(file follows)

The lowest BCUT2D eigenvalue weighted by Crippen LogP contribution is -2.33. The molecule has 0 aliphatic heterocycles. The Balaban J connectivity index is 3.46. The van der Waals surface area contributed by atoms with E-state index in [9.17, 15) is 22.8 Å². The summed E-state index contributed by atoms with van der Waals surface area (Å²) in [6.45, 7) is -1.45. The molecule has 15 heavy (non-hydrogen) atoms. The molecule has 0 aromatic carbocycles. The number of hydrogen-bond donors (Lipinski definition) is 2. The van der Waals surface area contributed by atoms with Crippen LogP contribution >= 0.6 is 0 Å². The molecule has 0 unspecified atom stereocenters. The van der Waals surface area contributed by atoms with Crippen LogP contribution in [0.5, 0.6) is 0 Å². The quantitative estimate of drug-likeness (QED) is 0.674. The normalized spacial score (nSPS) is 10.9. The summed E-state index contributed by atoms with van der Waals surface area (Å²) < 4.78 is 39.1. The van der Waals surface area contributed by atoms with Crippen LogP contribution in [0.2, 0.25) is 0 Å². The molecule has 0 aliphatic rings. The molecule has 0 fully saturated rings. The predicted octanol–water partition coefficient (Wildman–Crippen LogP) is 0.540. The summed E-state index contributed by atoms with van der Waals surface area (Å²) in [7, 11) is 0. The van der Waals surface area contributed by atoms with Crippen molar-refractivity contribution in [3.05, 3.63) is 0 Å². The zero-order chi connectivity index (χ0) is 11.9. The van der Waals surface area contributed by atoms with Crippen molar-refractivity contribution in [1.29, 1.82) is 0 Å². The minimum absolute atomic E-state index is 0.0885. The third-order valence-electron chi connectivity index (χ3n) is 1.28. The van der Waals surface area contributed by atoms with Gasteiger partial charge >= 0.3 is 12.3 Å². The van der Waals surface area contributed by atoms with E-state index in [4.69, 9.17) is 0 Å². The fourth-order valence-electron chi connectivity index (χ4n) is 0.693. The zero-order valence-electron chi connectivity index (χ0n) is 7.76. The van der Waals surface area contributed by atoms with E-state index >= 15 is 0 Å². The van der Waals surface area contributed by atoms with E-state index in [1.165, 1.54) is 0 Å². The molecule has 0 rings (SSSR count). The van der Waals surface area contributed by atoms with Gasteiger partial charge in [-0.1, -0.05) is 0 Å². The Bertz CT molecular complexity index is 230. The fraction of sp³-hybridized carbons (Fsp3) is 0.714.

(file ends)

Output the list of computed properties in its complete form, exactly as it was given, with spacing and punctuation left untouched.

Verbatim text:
The lowest BCUT2D eigenvalue weighted by Crippen LogP contribution is -2.33. The molecule has 0 aliphatic heterocycles. The Balaban J connectivity index is 3.46. The van der Waals surface area contributed by atoms with E-state index in [9.17, 15) is 22.8 Å². The summed E-state index contributed by atoms with van der Waals surface area (Å²) in [6.45, 7) is -1.45. The molecule has 15 heavy (non-hydrogen) atoms. The molecule has 0 aromatic carbocycles. The number of hydrogen-bond donors (Lipinski definition) is 2. The van der Waals surface area contributed by atoms with Crippen LogP contribution >= 0.6 is 0 Å². The molecule has 0 unspecified atom stereocenters. The van der Waals surface area contributed by atoms with Crippen LogP contribution in [0.5, 0.6) is 0 Å². The quantitative estimate of drug-likeness (QED) is 0.674. The normalized spacial score (nSPS) is 10.9. The summed E-state index contributed by atoms with van der Waals surface area (Å²) < 4.78 is 39.1. The van der Waals surface area contributed by atoms with Crippen LogP contribution in [0.2, 0.25) is 0 Å². The molecule has 0 aliphatic rings. The molecule has 0 fully saturated rings. The predicted octanol–water partition coefficient (Wildman–Crippen LogP) is 0.540. The summed E-state index contributed by atoms with van der Waals surface area (Å²) in [7, 11) is 0. The van der Waals surface area contributed by atoms with Crippen molar-refractivity contribution in [3.05, 3.63) is 0 Å². The zero-order chi connectivity index (χ0) is 11.9. The van der Waals surface area contributed by atoms with Crippen molar-refractivity contribution in [1.29, 1.82) is 0 Å². The minimum absolute atomic E-state index is 0.0885. The third-order valence-electron chi connectivity index (χ3n) is 1.28. The van der Waals surface area contributed by atoms with Gasteiger partial charge >= 0.3 is 12.3 Å². The van der Waals surface area contributed by atoms with E-state index in [4.69, 9.17) is 0 Å². The fourth-order valence-electron chi connectivity index (χ4n) is 0.693. The zero-order valence-electron chi connectivity index (χ0n) is 7.76. The van der Waals surface area contributed by atoms with E-state index >= 15 is 0 Å². The van der Waals surface area contributed by atoms with E-state index in [1.165, 1.54) is 0 Å². The molecule has 0 rings (SSSR count). The van der Waals surface area contributed by atoms with Gasteiger partial charge in [-0.1, -0.05) is 0 Å². The Bertz CT molecular complexity index is 230. The fraction of sp³-hybridized carbons (Fsp3) is 0.714.